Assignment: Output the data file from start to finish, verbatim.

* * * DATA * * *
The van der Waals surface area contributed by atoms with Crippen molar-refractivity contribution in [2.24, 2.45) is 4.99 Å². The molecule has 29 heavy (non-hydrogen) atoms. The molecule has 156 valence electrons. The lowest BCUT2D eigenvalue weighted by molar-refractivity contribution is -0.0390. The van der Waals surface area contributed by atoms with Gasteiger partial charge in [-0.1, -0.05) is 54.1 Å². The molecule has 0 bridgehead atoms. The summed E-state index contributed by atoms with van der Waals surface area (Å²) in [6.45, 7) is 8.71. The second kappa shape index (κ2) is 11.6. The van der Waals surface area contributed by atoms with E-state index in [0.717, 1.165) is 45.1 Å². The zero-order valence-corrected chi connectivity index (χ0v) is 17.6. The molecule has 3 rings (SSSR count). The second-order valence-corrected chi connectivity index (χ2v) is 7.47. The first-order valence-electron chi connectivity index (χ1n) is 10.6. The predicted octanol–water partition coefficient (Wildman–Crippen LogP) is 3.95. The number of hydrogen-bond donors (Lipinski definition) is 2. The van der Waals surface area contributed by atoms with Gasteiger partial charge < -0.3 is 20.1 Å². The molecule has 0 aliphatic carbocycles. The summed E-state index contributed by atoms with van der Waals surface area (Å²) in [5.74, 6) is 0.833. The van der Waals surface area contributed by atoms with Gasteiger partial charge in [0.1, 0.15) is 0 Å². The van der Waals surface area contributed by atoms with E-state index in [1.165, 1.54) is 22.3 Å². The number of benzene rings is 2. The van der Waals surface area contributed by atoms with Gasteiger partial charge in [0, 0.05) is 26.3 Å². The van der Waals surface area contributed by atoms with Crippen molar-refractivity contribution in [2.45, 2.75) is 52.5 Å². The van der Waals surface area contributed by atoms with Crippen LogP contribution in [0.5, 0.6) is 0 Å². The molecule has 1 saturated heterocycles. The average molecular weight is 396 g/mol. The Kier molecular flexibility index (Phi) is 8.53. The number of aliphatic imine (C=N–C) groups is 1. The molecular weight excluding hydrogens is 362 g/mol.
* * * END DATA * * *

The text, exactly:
The van der Waals surface area contributed by atoms with Crippen molar-refractivity contribution in [2.24, 2.45) is 4.99 Å². The molecule has 29 heavy (non-hydrogen) atoms. The molecule has 156 valence electrons. The lowest BCUT2D eigenvalue weighted by molar-refractivity contribution is -0.0390. The van der Waals surface area contributed by atoms with Gasteiger partial charge in [-0.1, -0.05) is 54.1 Å². The molecule has 0 bridgehead atoms. The summed E-state index contributed by atoms with van der Waals surface area (Å²) in [6.45, 7) is 8.71. The second kappa shape index (κ2) is 11.6. The van der Waals surface area contributed by atoms with E-state index in [0.717, 1.165) is 45.1 Å². The zero-order valence-corrected chi connectivity index (χ0v) is 17.6. The molecule has 3 rings (SSSR count). The second-order valence-corrected chi connectivity index (χ2v) is 7.47. The first-order valence-electron chi connectivity index (χ1n) is 10.6. The predicted octanol–water partition coefficient (Wildman–Crippen LogP) is 3.95. The number of hydrogen-bond donors (Lipinski definition) is 2. The van der Waals surface area contributed by atoms with Gasteiger partial charge < -0.3 is 20.1 Å². The molecule has 0 aliphatic carbocycles. The summed E-state index contributed by atoms with van der Waals surface area (Å²) in [5.74, 6) is 0.833. The van der Waals surface area contributed by atoms with Gasteiger partial charge in [0.1, 0.15) is 0 Å². The van der Waals surface area contributed by atoms with E-state index in [1.165, 1.54) is 22.3 Å². The number of benzene rings is 2. The van der Waals surface area contributed by atoms with Gasteiger partial charge in [0, 0.05) is 26.3 Å². The van der Waals surface area contributed by atoms with Crippen molar-refractivity contribution in [2.45, 2.75) is 52.5 Å². The van der Waals surface area contributed by atoms with Crippen LogP contribution in [0.5, 0.6) is 0 Å². The molecule has 1 saturated heterocycles. The average molecular weight is 396 g/mol. The Kier molecular flexibility index (Phi) is 8.53. The number of aliphatic imine (C=N–C) groups is 1. The molecular weight excluding hydrogens is 362 g/mol.